“This is everything but hunting,” Hollevoet said. “It’s more of getting the public outdoors and understanding and appreciating wildlife and their habitat. Our major goal is nature-based public use.”
There’s plenty to see at Sullys Hill, from the bison and elk to a prairie dog town established in 1975. About 260 bird species also have been documented on the refuge, including warblers, flycatchers, raptors and numerous shorebird species.
“It’s a really rich bird life here,” Hollevoet said. “You’ve got this prairie (all around), and in this area, you have this postage stamp that’s forested.”
Hollevoet said plans are in the works to expand educational offerings at Sullys Hill. Besides its two visitor center classrooms, Sullys Hill offers a remote classroom along the hiking trail.
“Our main goal is to increase our education with area schools,” Hollevoet said. “We can do whatever teachers want to do.”
The preserve also is exploring a partnership with Dickinson State University to develop a Teddy Roosevelt kiosk.
“Anybody that visits the visitor center could have access to all the known files on Teddy Roosevelt, the ‘Conservation President,’” Hollevoet said.
Just as Devils Lake has forced officials to raise roads, the rising water has meant changes at Sullys Hill. The original headquarters has been underwater several years, Hollevoet said, and the new visitor center was built on higher ground.
“We’ve had to move everything from the original site,” Hollevoet said. “You can only get to the old headquarters by boat now.”
This year, rising water forced refuge staff to close a portion of the auto tour route. Instead of a loop, the four-mile auto tour now is a “there-and-back” route. But visitors still can access the preserve’s five overlooks, including the Vista Overlook that is worth the 158 steps it takes to reach the top, even if it means some huffing and puffing to get there.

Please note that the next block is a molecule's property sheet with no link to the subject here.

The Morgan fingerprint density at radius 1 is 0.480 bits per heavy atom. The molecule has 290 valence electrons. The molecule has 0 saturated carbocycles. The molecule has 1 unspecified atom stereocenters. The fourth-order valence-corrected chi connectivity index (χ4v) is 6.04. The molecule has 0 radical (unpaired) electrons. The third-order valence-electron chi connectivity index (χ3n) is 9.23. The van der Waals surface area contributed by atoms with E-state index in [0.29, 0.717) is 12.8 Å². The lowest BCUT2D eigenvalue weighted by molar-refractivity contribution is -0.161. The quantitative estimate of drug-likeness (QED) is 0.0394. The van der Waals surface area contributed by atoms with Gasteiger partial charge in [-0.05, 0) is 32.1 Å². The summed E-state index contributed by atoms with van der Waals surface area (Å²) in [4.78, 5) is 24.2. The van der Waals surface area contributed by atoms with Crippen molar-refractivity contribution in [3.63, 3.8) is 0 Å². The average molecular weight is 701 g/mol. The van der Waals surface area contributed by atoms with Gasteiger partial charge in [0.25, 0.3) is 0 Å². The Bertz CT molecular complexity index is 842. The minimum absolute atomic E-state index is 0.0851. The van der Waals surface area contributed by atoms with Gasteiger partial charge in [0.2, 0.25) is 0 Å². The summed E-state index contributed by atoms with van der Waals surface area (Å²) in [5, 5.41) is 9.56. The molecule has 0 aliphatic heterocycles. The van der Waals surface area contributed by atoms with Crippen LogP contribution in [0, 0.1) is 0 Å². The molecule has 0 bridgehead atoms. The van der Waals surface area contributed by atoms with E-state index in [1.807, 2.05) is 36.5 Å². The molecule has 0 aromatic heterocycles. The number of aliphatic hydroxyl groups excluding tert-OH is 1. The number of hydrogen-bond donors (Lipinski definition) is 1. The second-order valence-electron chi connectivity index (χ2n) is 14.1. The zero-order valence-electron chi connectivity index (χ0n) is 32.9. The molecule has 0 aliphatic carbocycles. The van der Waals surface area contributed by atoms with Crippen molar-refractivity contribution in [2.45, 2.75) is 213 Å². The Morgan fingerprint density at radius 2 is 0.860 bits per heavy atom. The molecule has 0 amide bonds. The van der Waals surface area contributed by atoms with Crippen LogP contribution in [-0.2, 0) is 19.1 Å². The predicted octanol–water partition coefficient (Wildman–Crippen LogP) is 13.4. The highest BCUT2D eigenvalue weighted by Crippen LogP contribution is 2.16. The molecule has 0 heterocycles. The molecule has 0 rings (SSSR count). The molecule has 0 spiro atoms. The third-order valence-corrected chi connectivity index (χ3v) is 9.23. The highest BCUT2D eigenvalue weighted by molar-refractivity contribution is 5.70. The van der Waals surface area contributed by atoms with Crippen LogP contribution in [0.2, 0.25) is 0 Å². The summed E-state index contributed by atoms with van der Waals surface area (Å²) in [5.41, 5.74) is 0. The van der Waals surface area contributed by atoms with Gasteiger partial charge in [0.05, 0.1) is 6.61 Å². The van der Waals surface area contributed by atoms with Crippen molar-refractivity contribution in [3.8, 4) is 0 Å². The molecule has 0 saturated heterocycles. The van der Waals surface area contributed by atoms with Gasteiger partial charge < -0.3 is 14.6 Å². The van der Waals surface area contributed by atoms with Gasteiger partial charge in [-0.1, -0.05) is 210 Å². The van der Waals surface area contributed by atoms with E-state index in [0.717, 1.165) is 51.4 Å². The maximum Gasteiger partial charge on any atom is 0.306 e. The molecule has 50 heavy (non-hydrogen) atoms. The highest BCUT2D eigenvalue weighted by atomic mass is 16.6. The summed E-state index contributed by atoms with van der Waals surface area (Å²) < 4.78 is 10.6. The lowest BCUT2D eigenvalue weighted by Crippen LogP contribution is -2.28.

As bison graze in the distance, it’s easy to imagine what the landscape might have looked like before settlement.
The visitor center is a “green” facility, Hollevoet said, with a geothermal heating system that circulates ethylene glycol from 20 wells 110 feet below ground. The system pumps warm air out of the building and back underground in the summer and extracts heat from underground to warm the building in the winter.
Eight photovoltaic solar panels outside the visitor center power the pumps and, like sunflowers, pivot to track the sun.
Hollevoet said this summer’s limited schedule has provided an opportunity to put the finishing touches on the visitor center. There still are a few bugs to work out with the five audio-visual panels that are part of the dioramas, for example. Construction also is set to begin this fall on a 250-seat outdoor amphitheater adjacent to the visitor center.
“Once the flooding and road construction issues slow down, we hope to rekindle the promotion of Sullys Hill as a destination for eastern North Dakota,” Hollevoet said.
Events such as the Friends of Sullys Hill group’s annual Birding Festival, postponed this year, and Winter Fest, also will return, he said.
“As we grow and get more help from our friends group, we’ll provide more things, too,” he said.
It might be less obvious than the road construction, but plenty is happening at Sullys Hill these days.
“We hope Teddy Roosevelt would be proud” Hollevoet said.
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Dokken reports on outdoors. Reach him at (701) 780-1148; (800) 477-6572, ext. 148; or send e-mail to email@example.com.